DMC – The Certificate

One of the “Links” of our Three Link Plan is to embrace our rich history and heritage that guide our purpose.

In order to reach back to our roots, our history, and heritage, we examined an original blankmembership certificate that we have that was attached to our 1844 charter. If one examines IOOF documents from the Victorian period, you will see that they were very busy, ornate, and gaudy by today’s standards.

In today’s world, certificates are simple, not elegant, and really have no personalty. But, in the 1700’s and 1800’s they were very ornate and elegant. This was actually done, not only to impress the viewer, but to showcase the engraver’s talent. Remember, no Photoshop or Adobe Illustrator in those
days! Engravings were done meticulously by hand on a lead lithograph plate, or other media to be printed. Much like an ornate tattoo today, it not only captures meaning, it display’s the artist’s talent. If one examines our original membership certificate, you can see the symbols of the order, elaborate and varied fonts, and elements. The new member is also “caused” to sign the certificate in the margin…which was also common for Victorian times.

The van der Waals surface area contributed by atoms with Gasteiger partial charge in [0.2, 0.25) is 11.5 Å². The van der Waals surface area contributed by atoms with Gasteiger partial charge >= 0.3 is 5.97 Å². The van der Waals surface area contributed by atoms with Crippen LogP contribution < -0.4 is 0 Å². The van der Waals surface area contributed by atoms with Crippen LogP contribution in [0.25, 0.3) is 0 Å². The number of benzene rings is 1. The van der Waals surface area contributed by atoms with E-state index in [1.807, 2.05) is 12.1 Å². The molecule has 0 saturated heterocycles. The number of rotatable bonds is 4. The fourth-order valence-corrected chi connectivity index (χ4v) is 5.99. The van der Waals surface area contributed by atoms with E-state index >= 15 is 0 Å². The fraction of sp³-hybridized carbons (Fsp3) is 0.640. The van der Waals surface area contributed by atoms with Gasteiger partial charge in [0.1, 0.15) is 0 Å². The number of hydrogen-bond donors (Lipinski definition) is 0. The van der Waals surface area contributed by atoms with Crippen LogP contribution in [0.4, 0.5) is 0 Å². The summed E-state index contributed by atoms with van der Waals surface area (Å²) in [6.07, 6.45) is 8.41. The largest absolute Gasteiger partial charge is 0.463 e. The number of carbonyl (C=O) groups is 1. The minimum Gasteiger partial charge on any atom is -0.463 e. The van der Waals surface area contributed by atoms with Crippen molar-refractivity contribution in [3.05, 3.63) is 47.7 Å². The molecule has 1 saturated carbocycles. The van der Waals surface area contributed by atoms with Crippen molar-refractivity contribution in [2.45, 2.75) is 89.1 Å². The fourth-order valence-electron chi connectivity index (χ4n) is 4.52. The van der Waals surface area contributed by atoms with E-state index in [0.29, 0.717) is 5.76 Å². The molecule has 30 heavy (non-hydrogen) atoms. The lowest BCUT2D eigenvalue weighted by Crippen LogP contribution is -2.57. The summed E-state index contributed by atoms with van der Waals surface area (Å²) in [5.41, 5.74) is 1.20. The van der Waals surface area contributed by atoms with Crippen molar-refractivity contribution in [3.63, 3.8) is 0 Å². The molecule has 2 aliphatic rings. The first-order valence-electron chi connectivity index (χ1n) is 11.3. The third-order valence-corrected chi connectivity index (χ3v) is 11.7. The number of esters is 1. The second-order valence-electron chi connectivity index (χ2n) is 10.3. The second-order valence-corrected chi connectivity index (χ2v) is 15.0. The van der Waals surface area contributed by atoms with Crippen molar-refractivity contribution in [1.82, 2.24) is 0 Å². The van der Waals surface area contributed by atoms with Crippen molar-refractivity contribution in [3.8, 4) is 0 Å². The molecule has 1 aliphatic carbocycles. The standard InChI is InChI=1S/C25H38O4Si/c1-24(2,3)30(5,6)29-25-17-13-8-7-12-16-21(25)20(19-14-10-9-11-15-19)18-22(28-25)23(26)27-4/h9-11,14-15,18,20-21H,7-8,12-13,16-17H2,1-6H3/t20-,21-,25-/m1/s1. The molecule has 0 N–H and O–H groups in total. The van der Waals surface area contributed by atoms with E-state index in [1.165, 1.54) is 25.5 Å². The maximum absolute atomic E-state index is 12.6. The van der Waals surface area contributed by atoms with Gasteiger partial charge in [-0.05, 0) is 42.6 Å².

Now, transport yourself back to those days. Ceremonies were very formal, gentlemen and ladies attended in their finest attire. It was an “event”, something to look forward to, something to be reveled, something to be an honor to be a part of. Something that was meticulously planned and executed. Something mysterious and exciting. It captured the excitement and the honor of being an Odd Fellow. It was an event.